Saturday April 7, 2007
From Susie Chippendale, Australian Red Cross Aid worker, Gizo
Solomon Islanders affected by the earthquake and tsunami are visiting their villages to salvage belongings but are still too afraid to return or rebuild for fear of another tsunami.
Around 2,000 people on the Island of Ghizo in the Western Province are living under tarpaulins in hilltop camps of up to 500 people. Many thousands more are sleeping in the open on up to 50 islands affected in the region.
Some 1,000 local Red Cross volunteers - many of whom were also affected - have been assessing the impact of the disaster and distributing emergency relief items such as tarpaulins, cooking utensils, food and fresh water.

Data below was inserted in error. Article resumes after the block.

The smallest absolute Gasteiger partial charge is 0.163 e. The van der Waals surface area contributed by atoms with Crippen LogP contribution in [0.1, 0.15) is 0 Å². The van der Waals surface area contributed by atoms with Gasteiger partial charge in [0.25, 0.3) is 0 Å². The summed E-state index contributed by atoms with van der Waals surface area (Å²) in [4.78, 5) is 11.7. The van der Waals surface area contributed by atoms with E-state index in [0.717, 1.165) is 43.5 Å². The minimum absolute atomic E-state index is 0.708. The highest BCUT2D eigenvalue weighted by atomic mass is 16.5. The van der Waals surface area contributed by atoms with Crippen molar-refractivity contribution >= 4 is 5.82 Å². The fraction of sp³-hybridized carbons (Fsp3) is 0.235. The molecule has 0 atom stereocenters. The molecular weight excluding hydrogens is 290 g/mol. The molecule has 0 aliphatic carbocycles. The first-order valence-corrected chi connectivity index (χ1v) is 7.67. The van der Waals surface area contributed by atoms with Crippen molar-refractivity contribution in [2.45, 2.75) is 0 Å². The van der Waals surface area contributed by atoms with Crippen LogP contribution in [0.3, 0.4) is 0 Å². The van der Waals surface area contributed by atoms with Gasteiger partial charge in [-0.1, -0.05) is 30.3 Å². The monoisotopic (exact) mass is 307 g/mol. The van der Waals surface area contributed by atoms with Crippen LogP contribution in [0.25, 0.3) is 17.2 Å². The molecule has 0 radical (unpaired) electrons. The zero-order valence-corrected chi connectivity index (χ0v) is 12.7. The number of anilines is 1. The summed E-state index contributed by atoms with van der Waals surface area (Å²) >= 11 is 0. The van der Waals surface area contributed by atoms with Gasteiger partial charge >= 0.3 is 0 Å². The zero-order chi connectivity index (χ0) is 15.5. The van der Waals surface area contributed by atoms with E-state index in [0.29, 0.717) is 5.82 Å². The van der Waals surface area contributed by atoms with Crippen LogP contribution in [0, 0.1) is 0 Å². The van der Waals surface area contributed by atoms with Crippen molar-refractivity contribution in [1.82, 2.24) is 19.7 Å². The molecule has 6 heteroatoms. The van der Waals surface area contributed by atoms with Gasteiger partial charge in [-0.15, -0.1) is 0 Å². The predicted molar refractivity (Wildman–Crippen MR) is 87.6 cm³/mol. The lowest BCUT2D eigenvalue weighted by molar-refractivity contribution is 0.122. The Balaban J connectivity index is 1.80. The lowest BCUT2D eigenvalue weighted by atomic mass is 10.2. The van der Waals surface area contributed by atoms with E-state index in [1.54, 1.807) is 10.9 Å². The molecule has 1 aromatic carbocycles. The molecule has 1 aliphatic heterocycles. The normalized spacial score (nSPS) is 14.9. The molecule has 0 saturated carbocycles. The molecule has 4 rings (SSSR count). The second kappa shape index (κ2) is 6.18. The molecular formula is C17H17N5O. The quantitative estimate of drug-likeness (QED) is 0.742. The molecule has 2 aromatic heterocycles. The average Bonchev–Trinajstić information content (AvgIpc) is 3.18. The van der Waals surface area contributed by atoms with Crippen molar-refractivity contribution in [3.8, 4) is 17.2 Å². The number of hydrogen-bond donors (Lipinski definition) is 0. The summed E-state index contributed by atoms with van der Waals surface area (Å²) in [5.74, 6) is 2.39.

Susie Chippendale of Australian Red Cross is in Gizo and today visited some of the worst affected communities.
'I met many people who had come down from the hill for the first time. They were still in shock, picking through the rubble to find some of their most treasured belongings. When I asked them if they would return they all said no, not because they thought it impossible to re-build but because they were too afraid it would happen again. I found just one man alone in the village of New Munda working with a hammer and nails, starting the seemingly impossible task to re-build. He said he didn't know whether he would finish but he needed to do it for "his spirit"'.
An International Red Cross team comprising New Zealanders and Australians has arrived in Gizo and is now assisting the local Red Cross with distribution of aid, health supplies, water and sanitation, and communications.
The arrival of 60 tonnes of rice has also relieved temporary food shortages experienced due to isolation of the island communities and damage to the airstrip caused by the earthquake.